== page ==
1.3 Objectives of the study

This study tends to highlight the specific element of heavy metals present in each bottled mineral water. More specifically, the aims are:

  1. To measure the level of heavy metals in selected bottled mineral water.
  2. To compare and compile the selected analyzed water parameters with World Health Organization (WHO) and Ministry of Health (MOH) water quality guidelines.

1.4 Significant of the study

This study focus on generating data that will provide information on the concentration of the elements found in selected mineral water for public purpose. The data will help us to know whether the mineral water content present is in the amount claimed by the manufacturers or not. This is important for human consumption purpose where the public have the right to know the exact content in bottled mineral water they consume and is the bottled mineral water is safe for drinking, relatively pure from heavy metals. Humans nowadays also depend on bottled mineral water rather than tap water due to lack of contamination and it has a better taste. The concentration of these metals in the mineral water may vary depends on the location of the source and the company’s manufacturer.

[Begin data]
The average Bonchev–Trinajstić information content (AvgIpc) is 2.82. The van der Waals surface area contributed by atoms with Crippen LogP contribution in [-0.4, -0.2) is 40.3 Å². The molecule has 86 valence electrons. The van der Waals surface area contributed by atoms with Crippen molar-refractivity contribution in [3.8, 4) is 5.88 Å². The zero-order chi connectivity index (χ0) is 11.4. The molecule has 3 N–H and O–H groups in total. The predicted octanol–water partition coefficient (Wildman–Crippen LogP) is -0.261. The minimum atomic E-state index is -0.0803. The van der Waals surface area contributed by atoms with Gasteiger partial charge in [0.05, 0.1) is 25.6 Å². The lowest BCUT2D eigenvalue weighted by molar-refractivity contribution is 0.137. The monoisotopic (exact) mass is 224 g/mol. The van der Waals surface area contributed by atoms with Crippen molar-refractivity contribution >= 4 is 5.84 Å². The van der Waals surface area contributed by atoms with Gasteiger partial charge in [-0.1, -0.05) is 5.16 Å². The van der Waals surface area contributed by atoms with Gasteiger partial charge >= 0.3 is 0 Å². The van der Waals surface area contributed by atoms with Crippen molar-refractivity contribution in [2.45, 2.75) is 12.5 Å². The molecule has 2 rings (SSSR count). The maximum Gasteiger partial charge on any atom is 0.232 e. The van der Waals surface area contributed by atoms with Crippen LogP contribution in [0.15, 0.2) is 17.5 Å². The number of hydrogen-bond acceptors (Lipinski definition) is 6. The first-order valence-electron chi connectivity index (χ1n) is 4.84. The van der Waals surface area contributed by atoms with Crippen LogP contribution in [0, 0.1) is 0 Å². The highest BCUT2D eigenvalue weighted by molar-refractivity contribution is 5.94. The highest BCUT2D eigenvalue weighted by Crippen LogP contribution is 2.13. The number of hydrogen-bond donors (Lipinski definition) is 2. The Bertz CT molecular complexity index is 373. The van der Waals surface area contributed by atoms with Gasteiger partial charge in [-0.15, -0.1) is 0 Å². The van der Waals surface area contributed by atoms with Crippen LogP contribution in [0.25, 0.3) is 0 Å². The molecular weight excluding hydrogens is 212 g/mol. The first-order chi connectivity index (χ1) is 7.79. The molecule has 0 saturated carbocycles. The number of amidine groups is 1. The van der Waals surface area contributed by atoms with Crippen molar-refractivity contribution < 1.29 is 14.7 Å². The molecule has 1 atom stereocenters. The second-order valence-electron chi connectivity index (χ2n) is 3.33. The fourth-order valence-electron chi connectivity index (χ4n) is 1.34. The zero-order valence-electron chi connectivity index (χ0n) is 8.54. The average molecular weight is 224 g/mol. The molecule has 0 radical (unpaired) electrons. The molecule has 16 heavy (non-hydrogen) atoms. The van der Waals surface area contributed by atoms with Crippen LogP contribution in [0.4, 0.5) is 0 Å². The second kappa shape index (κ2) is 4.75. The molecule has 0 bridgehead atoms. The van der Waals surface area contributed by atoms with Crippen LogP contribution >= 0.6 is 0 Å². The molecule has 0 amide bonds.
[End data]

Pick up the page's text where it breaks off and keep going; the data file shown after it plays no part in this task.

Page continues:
1.5 Thesis outline

Overall, this thesis consist of five chapters which purposely to assist in understanding and easy to organize though writing process. The chapters in this thesis have been organized as follows:

Chapter 1 of this thesis discusses the background of the study, the statement of problem, the need for the study and lists of objectives.

Chapter 2 generally discusses on the literature review which are the theory and argumentation of the previous researcher about the topic. In this chapter, there are explanations and details about the mineral water, classification and its characteristic, groundwater, groundwater contamination, drinking water quality, trace elements, human health effect, health related guideline, bottled mineral water and lastly indication of bottled mineral water. This chapter will help us in further understanding the concept and why this topic is significant to be studied.

Chapter 3 more focuses on research methodology. In this chapter research methodology is more on the way to analyze the concentration of trace element by using inductively coupled plasma mass spectrometry (ICP-MS Perkin Elmer Series 200). It is divided into several parts which were sample collection and preparation, elemental analysis, quality assurance and control and also statistical analysis.

Chapter 4 is focusing on the result and discussion. It also include the statistical tools to analyze the precision of the data obtain in order to have a good data. It also states the results and the data interpretation between the samples.

Chapter 5 as the last chapter functions as a conclusion to the whole chapter in this thesis. It also consists of suggestion and recommendation for future study in improving the way of conducting the project. This is followed by references.

CHAPTER 2

LITERATURE REVIEW

2.1 Water distribution